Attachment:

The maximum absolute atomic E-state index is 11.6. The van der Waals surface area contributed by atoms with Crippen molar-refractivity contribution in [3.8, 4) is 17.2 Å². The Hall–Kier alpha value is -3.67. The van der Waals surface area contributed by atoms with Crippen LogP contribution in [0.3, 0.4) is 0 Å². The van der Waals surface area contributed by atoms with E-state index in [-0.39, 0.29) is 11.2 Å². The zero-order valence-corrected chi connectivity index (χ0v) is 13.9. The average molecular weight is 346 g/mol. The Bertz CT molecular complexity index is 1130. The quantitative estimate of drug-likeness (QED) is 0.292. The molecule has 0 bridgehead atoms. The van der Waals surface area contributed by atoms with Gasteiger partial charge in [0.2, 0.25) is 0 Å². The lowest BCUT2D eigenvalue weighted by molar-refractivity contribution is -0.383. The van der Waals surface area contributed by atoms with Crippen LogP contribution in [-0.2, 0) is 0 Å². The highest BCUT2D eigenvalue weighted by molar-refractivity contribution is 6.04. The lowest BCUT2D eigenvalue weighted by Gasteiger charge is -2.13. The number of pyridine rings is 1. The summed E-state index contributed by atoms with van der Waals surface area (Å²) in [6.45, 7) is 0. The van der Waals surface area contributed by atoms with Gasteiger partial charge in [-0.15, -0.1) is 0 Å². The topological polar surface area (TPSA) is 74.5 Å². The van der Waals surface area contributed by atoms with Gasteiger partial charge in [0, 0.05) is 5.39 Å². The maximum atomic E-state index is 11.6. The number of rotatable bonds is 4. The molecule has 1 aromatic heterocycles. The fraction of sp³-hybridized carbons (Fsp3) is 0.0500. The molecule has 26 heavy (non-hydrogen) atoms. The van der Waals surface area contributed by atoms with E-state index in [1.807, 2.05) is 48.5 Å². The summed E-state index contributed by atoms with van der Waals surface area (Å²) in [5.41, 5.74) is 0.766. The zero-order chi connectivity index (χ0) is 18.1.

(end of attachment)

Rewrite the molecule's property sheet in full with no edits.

The maximum absolute atomic E-state index is 11.6. The van der Waals surface area contributed by atoms with Crippen molar-refractivity contribution in [3.8, 4) is 17.2 Å². The Hall–Kier alpha value is -3.67. The van der Waals surface area contributed by atoms with Crippen LogP contribution in [0.3, 0.4) is 0 Å². The van der Waals surface area contributed by atoms with E-state index in [-0.39, 0.29) is 11.2 Å². The zero-order valence-corrected chi connectivity index (χ0v) is 13.9. The average molecular weight is 346 g/mol. The Bertz CT molecular complexity index is 1130. The quantitative estimate of drug-likeness (QED) is 0.292. The molecule has 0 bridgehead atoms. The van der Waals surface area contributed by atoms with Gasteiger partial charge in [0.2, 0.25) is 0 Å². The lowest BCUT2D eigenvalue weighted by molar-refractivity contribution is -0.383. The van der Waals surface area contributed by atoms with Crippen LogP contribution in [-0.2, 0) is 0 Å². The highest BCUT2D eigenvalue weighted by molar-refractivity contribution is 6.04. The lowest BCUT2D eigenvalue weighted by Gasteiger charge is -2.13. The number of pyridine rings is 1. The summed E-state index contributed by atoms with van der Waals surface area (Å²) in [6.45, 7) is 0. The van der Waals surface area contributed by atoms with Gasteiger partial charge in [-0.15, -0.1) is 0 Å². The topological polar surface area (TPSA) is 74.5 Å². The van der Waals surface area contributed by atoms with Gasteiger partial charge in [0, 0.05) is 5.39 Å². The maximum atomic E-state index is 11.6. The number of rotatable bonds is 4. The molecule has 1 aromatic heterocycles. The fraction of sp³-hybridized carbons (Fsp3) is 0.0500. The molecule has 26 heavy (non-hydrogen) atoms. The van der Waals surface area contributed by atoms with E-state index in [1.807, 2.05) is 48.5 Å². The summed E-state index contributed by atoms with van der Waals surface area (Å²) in [5.41, 5.74) is 0.766. The zero-order chi connectivity index (χ0) is 18.1.